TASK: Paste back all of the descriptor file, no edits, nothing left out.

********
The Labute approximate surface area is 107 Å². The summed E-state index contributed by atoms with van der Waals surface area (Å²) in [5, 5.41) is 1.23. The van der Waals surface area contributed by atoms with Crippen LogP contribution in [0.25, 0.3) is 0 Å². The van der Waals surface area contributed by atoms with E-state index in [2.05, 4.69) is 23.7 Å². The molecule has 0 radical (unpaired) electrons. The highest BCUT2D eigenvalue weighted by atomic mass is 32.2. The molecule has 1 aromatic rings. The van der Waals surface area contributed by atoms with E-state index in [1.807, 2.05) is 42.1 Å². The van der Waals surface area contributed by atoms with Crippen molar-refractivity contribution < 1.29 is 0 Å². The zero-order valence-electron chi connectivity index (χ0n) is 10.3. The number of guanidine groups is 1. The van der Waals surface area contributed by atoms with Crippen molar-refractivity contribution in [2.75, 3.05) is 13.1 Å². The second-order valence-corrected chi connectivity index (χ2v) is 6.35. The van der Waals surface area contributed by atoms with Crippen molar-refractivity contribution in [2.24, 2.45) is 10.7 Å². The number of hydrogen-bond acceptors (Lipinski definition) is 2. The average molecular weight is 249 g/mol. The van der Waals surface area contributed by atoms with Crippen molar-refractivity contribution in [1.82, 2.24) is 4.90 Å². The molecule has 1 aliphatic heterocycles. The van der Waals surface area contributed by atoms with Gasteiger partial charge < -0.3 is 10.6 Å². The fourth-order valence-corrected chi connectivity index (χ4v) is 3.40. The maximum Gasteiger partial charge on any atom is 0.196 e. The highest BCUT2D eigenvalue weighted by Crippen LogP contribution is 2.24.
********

The Labute approximate surface area is 107 Å². The summed E-state index contributed by atoms with van der Waals surface area (Å²) in [5, 5.41) is 1.23. The van der Waals surface area contributed by atoms with Crippen LogP contribution in [0.25, 0.3) is 0 Å². The van der Waals surface area contributed by atoms with E-state index in [2.05, 4.69) is 23.7 Å². The molecule has 0 radical (unpaired) electrons. The highest BCUT2D eigenvalue weighted by atomic mass is 32.2. The molecule has 1 aromatic rings. The van der Waals surface area contributed by atoms with E-state index in [1.807, 2.05) is 42.1 Å². The van der Waals surface area contributed by atoms with Crippen molar-refractivity contribution < 1.29 is 0 Å². The zero-order valence-electron chi connectivity index (χ0n) is 10.3. The number of guanidine groups is 1. The van der Waals surface area contributed by atoms with Crippen molar-refractivity contribution in [2.75, 3.05) is 13.1 Å². The second-order valence-corrected chi connectivity index (χ2v) is 6.35. The van der Waals surface area contributed by atoms with Crippen molar-refractivity contribution in [2.24, 2.45) is 10.7 Å². The number of hydrogen-bond acceptors (Lipinski definition) is 2. The average molecular weight is 249 g/mol. The van der Waals surface area contributed by atoms with Crippen molar-refractivity contribution in [1.82, 2.24) is 4.90 Å². The molecule has 1 aliphatic heterocycles. The van der Waals surface area contributed by atoms with Gasteiger partial charge < -0.3 is 10.6 Å². The fourth-order valence-corrected chi connectivity index (χ4v) is 3.40. The maximum Gasteiger partial charge on any atom is 0.196 e. The highest BCUT2D eigenvalue weighted by Crippen LogP contribution is 2.24.